Learning to knit faster is a matter of time and practice. Everyone's knitting style is unique. Whether its tension, knitting gauge, the way you wrap your yarn around your fingers or even your choice of knitting needles, a lot is based upon habit. When it comes to which hand you hold your yarn in, the knitting world is divided. Many knitters knit in English style (also known as throwing, etc.) which means holding the yarn in the right hand or Continental Style (known as picking, German, European, and more) where you hold the yarn in the left hand, but there are other knitting styles, as well.
Many of the world’s “fastest knitters” favour the style of knitting that's known as lever knitting. Lever knitting has many other names such as Flicking, Peruvian, Catholic, Australian, Irish Cottage, etc. It is a popular method for knitters who knit professionally though anyone can learn it. It allows you to knit quickly and is believed to be easier on the hands and joints than other methods.
Whether you are just stepping into knitting or have the experience of years, you can learn Lever Knitting.
Lever knitting is a knitting style, in which the knitter holds the working yarn in the dominant hand and loops the yarn around the working needle without removing the dominant hand from the knitting needle completely, creating a sort of back-and-forth levering motion.
Stephanie Pearl-McPhee, a popular knitter also known as the Yarn Harlot, uses this technique to knit at lightning-fast speeds.
With lever knitting, you can enjoy the mindful benefits of the craft. You are not slowed down every time you wrap yarn around the needle tip. It also helps with efficiency because you don't need to pause to add more yarn.
The style also helps reduce knitting-related injuries. The hands are held in a position where the palms are gently facing up rather than pointed down, and that results in faster movements. This is advantageous for knitters who suffer from carpal tunnel syndrome, arthritis or other wrist and joint pains.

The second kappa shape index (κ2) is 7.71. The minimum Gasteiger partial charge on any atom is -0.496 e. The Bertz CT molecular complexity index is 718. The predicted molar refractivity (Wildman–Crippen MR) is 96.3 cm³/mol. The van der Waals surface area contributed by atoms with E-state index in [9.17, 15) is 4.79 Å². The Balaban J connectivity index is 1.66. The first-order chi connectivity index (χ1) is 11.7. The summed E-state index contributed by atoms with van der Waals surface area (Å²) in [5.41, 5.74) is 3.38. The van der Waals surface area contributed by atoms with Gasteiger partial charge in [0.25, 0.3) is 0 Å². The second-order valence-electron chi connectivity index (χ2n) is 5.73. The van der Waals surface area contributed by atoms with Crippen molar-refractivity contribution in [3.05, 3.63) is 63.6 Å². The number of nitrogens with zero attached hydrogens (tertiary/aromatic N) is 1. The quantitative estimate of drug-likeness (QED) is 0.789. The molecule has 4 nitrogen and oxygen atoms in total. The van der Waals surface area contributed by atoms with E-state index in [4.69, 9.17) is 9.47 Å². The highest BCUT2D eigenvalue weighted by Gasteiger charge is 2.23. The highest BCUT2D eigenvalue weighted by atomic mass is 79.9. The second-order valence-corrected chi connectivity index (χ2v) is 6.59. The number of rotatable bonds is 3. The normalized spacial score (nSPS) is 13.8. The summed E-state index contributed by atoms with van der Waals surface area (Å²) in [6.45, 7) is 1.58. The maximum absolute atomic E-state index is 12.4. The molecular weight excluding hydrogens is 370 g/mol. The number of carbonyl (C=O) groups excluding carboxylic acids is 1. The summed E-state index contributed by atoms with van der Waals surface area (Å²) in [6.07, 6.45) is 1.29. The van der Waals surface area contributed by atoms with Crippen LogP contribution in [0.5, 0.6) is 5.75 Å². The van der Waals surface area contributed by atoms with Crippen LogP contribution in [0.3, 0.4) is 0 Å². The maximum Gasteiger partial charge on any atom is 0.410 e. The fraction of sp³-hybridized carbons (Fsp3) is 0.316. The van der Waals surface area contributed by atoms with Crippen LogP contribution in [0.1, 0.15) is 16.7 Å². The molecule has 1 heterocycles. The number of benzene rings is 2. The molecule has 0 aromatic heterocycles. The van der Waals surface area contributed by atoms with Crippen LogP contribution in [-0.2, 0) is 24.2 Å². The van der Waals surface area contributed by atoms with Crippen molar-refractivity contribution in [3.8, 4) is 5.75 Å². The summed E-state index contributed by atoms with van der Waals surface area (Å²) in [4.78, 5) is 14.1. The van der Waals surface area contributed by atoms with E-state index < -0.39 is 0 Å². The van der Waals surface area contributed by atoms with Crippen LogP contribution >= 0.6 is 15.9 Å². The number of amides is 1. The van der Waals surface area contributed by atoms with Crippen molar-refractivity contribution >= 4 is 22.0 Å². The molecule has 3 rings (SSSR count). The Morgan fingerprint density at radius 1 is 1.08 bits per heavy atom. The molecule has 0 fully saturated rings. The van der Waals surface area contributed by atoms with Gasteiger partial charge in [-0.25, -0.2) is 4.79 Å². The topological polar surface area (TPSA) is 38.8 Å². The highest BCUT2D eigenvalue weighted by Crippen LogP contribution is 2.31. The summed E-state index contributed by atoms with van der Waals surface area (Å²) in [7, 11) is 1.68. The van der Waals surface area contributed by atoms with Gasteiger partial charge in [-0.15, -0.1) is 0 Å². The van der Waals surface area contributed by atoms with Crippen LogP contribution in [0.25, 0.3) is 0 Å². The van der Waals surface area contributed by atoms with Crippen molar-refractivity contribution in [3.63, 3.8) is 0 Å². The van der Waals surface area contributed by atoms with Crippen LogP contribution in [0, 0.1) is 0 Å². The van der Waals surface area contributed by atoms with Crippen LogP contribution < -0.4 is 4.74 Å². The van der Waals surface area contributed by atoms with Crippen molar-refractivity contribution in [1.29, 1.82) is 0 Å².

Lever knitting is a sort of variation of the English knitting style in which the yarn is held in the right hand. One needle is held stationary which acts as a pivot or lever, while the other knitting needle does all the work.
The yarn is usually held around the fingers of the dominant knitting hand and the hand moves back and forth to form the stitches. The yarn tension is distributed on all fingers of the hand and left at ease in the palm giving the right flow to the stitches. The fluid movement that cuts down on repetitive strain of making the yarn work over the needles. That is why it is often used by production knitters (professionals) who need to be able to work for many hours each day without discomfort.
Lever knitting is easily learned on the long single pointed needles, one of which you can pop under your arm as you work, keeping it stable. That way, only the other hand moves. Once you're comfortable with working with straight needles, you can also perform the same actions with the circular needles. With practice, it is possible to adapt the style for knitting on double-pointed needles. Once you find your rhythm you can easily adapt the style for all kinds of knitting.
Whenever you try to learn a new knitting style, there's going to be some frustration initially, especially if you have been knitting for years. You have spent years training your hands to work the needles in a certain way and now you must reprogram your brain and muscles to do something entirely different. If you're determined to learn it, practice often and consult online tutorials.
No matter where you get tips from, the most important thing is that you don't give up practice. Use the technique, without reverting to your old knitting style, and you'll get it. Many knitters in the knitting community have written about their experiences learning this method. It's not uncommon for it to take a while to become familiar, yet, many say it was worth the effort - especially for those who suffer from knitting-related injuries.
Now that we’ve explored Lever Knitting, let’s look at the unique collection designed for beneficial crafting: The Mindful Collection. This unique range of knitting needles and accessories was designed to help the knitter focus on the meditative aspects of knitting. The needles are made of premium stainless steel - a sustainable material with many positive attributes. To help the maker focus, each set of needle tips carries an inspirational word. Concentrating on the word encourages focus and results in the knitter being in the present moment.
With the Mindful Collection, you can easily begin the journey of mindfulness while expressing your creativity!